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Using the scatter plot shown in Fig. 1 we have determined the properties of the eclipse. The data points left and right of the apparent eclipse define a rather sharp boundary in phase space (orbital phase vs. count rate), leaving only a few individual outlying points. We fitted these boundaries by straight lines by maximising the differences in data points that fall into strips of predefined widths left and right to these lines (see Fig. 4). For ingress we fitted a line from 37 cps down to the maximum eclipse intensity of $\sim$3 cps and the egress line from 3 cps to 20 cps. The strip widths were varied from 0.01 to 0.05 in phase units. No significant change of the fit parameters was observed for strip widths in the range 0.02-0.04. We therefore used the average values obtained from the fits with 3 widths of 0.02, 0.03 and 0.04. The intersections of the ingress and egress lines with the bottom count rate are at orbital phases 0.899(5) and 1.052(5) (corresponding to MJD 52 662.84(5) and MJD 52 664.44(5), respectively), such that we set the centre of eclipse to phase 0.976(5) (MJD 52 663.64(5)), and the half width of the full eclipse to 0 $.\!\!^{\rm d}$80(3) (or $27\hbox{$.\!\!^\circ$ }6\pm 1\hbox{$.\!\!^\circ$ }0$). The MJD values are determined in such a way that they fall into the last orbit before our observations. The straight lines for ingress and egress are described by slopes (change of count rates) of 34 cps d-1 and 28 cps d-1, respectively, making the ingress faster than the egress by a factor of 1.2. We note that the above description gives upper limits to the speed of ingress or egress, individual events may be slower.

Table 1: Pulse periods of OAO 1657-415 as measured during the INTEGRAL GPS in 11 observation groups. The date is the centre of the observation time interval.

3.2 Pulsar period analysis

The pulse period analysis was performed in steps, successively improving the accuracy of the analysis. This was necessary because of the strong variation in the pulse period over the time covered by the INTEGRAL GPS observations. We started out with an ISGRI light curve in the 20-200 keV energy range with a time resolution of 1 s (produced by the IASF Palermo software % latex2html id marker 2225
$^{\mbox{\scriptsize\ref{fn_palermo}}}$). The bin times were first converted to the solar system bary centre and then corrected for binary motion using the ephemeris of Bildsten et al. (1997) (T90 = MJD 48 515.99(5), $P_{\rm orb}=10\hbox{$.\!\!^{\rm d}$ }448~09(30)$, $a\sin
i=106.0(5)$ lt-s, e=0.104(5) and $\omega=93(5)\hbox{$^\circ$ }$). For each SCW a period search with epoch folding was performed. This led to first estimates of the pulse periods and already clearly showed a strong variation with time. As a next step we produced pulse profiles combining four to five SCWs. A phase connection analysis of these profiles - by using the mean profile as a template and fitting the individual profiles to this template - (Deeter et al. 1981; Nagase 1989; Muno et al. 2002) yielded significantly more accurate periods. A further refinement was reached using a smoothing technique: pulse profiles were generated (with the so far best pulse period) for data sets of at least eight SCWs, where the start of each data set was shifted by one SCW as compared to the start of the previous one. This produced ``running mean pulse profiles'' with good photon statistics, from which the final pulse periods were again determined by the phase connection technique (the loss of statistical independence between consecutive pulse profiles does not pose a problem here). The above described procedure was performed for each of the eleven groups of observations (the groups contained 12 to 273 SCWs). The final periods are listed in Table 1 and plotted in Fig. 5. Due to the short integration times it was generally not possible to measure a period derivative within one group of observations - except for group no. 2, for which we find a local $\dot{P}$ of $(2.9\pm 1.0)\times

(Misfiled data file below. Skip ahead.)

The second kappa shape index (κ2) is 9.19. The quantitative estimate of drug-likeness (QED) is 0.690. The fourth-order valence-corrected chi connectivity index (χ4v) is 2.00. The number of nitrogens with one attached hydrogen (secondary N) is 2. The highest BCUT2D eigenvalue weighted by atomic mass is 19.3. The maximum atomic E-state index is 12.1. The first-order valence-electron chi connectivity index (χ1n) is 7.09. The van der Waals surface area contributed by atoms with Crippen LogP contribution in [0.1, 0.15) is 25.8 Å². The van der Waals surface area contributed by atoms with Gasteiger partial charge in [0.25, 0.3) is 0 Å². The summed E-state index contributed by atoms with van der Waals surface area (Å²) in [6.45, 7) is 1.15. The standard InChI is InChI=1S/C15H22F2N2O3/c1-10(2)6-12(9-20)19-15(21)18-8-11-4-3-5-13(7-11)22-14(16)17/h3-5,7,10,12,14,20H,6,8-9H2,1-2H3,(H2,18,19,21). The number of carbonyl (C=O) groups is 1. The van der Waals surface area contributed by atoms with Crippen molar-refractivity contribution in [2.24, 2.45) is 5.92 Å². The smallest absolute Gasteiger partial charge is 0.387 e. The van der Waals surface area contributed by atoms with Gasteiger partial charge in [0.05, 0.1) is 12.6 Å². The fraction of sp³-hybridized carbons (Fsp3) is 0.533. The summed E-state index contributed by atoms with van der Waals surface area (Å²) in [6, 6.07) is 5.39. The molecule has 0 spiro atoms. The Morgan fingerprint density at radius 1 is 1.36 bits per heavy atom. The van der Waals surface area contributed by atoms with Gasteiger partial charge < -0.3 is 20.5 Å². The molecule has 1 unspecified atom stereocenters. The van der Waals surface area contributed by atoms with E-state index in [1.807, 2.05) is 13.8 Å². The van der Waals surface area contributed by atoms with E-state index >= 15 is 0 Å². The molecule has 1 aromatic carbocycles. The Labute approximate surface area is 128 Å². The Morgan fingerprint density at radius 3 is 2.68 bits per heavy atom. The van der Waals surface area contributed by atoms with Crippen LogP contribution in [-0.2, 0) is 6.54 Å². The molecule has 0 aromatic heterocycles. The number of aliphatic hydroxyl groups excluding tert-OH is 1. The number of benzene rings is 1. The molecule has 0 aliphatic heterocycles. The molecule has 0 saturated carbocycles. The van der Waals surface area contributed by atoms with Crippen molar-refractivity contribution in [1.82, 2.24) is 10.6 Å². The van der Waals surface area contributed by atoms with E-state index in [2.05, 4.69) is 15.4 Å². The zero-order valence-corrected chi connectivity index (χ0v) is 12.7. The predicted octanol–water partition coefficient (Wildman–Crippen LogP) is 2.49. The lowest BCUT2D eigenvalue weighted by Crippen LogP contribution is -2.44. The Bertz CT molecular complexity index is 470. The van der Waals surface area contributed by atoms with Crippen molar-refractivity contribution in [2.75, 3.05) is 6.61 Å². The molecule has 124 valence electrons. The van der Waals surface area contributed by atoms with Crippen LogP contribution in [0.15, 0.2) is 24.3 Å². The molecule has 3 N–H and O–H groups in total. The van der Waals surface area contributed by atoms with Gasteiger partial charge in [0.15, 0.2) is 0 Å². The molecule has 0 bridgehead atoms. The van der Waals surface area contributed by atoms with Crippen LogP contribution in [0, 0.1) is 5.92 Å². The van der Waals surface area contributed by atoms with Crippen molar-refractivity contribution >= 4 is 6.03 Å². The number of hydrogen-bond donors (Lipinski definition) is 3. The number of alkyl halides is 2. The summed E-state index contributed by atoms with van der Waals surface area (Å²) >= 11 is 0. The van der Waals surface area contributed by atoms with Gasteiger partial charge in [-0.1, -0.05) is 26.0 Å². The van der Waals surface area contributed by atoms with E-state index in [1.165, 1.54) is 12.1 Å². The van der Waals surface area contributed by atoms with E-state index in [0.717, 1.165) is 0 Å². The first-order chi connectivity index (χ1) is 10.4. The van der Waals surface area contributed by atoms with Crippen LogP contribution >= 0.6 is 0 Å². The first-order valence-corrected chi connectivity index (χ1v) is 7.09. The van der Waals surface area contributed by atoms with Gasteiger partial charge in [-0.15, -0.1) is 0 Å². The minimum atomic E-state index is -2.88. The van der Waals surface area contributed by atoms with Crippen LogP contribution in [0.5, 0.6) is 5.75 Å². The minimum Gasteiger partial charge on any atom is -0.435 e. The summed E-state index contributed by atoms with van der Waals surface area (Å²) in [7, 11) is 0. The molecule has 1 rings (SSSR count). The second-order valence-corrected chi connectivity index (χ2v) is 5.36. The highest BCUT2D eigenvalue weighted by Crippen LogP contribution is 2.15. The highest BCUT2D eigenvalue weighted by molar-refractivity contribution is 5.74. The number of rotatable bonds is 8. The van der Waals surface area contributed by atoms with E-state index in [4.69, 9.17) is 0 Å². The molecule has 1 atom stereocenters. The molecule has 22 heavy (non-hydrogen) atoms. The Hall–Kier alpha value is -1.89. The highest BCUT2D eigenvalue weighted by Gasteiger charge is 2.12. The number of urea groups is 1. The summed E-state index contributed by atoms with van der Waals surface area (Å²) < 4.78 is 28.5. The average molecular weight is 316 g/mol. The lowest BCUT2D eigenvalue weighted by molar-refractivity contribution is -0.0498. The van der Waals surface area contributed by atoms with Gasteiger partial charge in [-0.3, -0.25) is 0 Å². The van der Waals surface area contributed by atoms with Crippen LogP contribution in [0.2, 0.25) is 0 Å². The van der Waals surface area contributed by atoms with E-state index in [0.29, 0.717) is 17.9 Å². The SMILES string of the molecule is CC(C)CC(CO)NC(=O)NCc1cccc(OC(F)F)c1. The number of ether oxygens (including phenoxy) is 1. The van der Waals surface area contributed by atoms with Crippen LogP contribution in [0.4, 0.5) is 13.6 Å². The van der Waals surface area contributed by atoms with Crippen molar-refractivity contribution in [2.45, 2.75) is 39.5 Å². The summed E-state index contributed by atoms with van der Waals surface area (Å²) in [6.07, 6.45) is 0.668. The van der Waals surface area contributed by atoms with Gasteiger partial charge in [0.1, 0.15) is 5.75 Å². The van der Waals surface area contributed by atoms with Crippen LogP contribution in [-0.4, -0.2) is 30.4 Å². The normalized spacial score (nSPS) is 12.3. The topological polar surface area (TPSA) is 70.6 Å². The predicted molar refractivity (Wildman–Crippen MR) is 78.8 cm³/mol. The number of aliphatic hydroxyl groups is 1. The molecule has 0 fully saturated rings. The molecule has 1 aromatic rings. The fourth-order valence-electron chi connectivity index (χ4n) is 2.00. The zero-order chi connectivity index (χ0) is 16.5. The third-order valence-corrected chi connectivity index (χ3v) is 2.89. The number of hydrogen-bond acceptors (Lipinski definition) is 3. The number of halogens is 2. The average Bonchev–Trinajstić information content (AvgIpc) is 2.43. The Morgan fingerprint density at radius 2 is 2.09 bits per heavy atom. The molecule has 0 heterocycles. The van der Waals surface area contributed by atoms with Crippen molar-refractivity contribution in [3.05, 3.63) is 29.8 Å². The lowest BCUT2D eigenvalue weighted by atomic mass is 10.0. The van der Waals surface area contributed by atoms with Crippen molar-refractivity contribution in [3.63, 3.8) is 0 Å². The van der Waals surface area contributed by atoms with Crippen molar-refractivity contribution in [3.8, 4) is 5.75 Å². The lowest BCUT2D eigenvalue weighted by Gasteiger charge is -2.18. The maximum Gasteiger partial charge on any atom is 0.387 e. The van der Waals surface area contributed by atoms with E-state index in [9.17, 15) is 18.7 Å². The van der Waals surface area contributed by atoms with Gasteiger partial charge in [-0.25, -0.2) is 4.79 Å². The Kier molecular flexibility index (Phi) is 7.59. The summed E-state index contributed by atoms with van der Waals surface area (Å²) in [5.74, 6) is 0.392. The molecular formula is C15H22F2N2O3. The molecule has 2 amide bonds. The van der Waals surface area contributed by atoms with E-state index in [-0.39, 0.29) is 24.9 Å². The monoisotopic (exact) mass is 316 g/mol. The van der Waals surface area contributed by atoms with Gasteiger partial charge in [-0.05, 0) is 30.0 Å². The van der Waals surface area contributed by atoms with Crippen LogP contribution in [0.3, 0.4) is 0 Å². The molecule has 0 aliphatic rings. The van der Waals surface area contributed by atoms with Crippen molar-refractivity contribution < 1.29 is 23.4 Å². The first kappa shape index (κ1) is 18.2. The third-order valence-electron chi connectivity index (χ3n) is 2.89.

10^{-9}$ s s-1 (see Table 1). Phase connection between the groups was not possible, as the large gaps in time did not allow the unambiguous determination of the number of pulsar periods.

\par\includegraphics[width=8.2cm,clip]{8707fg05.eps} \end{figure} Figure 5: Period evolution of OAO 1657-415 as determined in this work from INTEGRAL ISGRI data (Table 1). The typical error of 0.004 s shown here was assumed for periods estimated by the epoch folding method. The actual errors for the plotted periods estimated by the phase connection method are in general about a factor of 10 lower. The $\dot{P}$ value for the second data point is indicated by the slope of a short line (whose length does not represent the time interval of the evaluated observations).